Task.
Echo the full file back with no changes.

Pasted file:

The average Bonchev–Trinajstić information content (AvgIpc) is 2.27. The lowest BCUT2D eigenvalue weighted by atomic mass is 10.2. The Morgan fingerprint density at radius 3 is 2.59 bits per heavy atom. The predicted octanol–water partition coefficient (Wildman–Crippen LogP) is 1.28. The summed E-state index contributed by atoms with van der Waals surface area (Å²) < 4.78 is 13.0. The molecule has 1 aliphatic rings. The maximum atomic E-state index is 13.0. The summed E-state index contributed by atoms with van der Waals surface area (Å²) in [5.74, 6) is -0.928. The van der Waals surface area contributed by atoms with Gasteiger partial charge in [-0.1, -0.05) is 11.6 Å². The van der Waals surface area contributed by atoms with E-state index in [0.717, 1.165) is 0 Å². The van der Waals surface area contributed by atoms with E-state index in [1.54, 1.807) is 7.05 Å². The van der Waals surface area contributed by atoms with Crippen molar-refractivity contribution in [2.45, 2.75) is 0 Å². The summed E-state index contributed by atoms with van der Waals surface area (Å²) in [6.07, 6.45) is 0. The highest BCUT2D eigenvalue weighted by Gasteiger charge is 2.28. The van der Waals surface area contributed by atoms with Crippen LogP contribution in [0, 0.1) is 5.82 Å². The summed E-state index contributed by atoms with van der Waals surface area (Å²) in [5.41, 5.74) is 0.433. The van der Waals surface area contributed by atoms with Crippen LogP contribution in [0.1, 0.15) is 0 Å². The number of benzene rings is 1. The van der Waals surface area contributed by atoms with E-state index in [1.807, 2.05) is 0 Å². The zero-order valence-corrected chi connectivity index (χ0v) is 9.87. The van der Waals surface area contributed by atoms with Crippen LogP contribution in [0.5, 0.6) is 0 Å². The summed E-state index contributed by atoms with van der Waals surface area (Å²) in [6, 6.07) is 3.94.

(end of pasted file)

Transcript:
The average Bonchev–Trinajstić information content (AvgIpc) is 2.27. The lowest BCUT2D eigenvalue weighted by atomic mass is 10.2. The Morgan fingerprint density at radius 3 is 2.59 bits per heavy atom. The predicted octanol–water partition coefficient (Wildman–Crippen LogP) is 1.28. The summed E-state index contributed by atoms with van der Waals surface area (Å²) < 4.78 is 13.0. The molecule has 1 aliphatic rings. The maximum atomic E-state index is 13.0. The summed E-state index contributed by atoms with van der Waals surface area (Å²) in [5.74, 6) is -0.928. The van der Waals surface area contributed by atoms with Gasteiger partial charge in [-0.1, -0.05) is 11.6 Å². The van der Waals surface area contributed by atoms with E-state index in [0.717, 1.165) is 0 Å². The van der Waals surface area contributed by atoms with E-state index in [1.54, 1.807) is 7.05 Å². The van der Waals surface area contributed by atoms with Crippen molar-refractivity contribution in [2.45, 2.75) is 0 Å². The summed E-state index contributed by atoms with van der Waals surface area (Å²) in [6.07, 6.45) is 0. The highest BCUT2D eigenvalue weighted by Gasteiger charge is 2.28. The van der Waals surface area contributed by atoms with Crippen LogP contribution in [0, 0.1) is 5.82 Å². The summed E-state index contributed by atoms with van der Waals surface area (Å²) in [5.41, 5.74) is 0.433. The van der Waals surface area contributed by atoms with Crippen LogP contribution in [0.1, 0.15) is 0 Å². The number of benzene rings is 1. The van der Waals surface area contributed by atoms with E-state index in [1.807, 2.05) is 0 Å². The zero-order valence-corrected chi connectivity index (χ0v) is 9.87. The van der Waals surface area contributed by atoms with Crippen LogP contribution in [0.5, 0.6) is 0 Å². The summed E-state index contributed by atoms with van der Waals surface area (Å²) in [6, 6.07) is 3.94.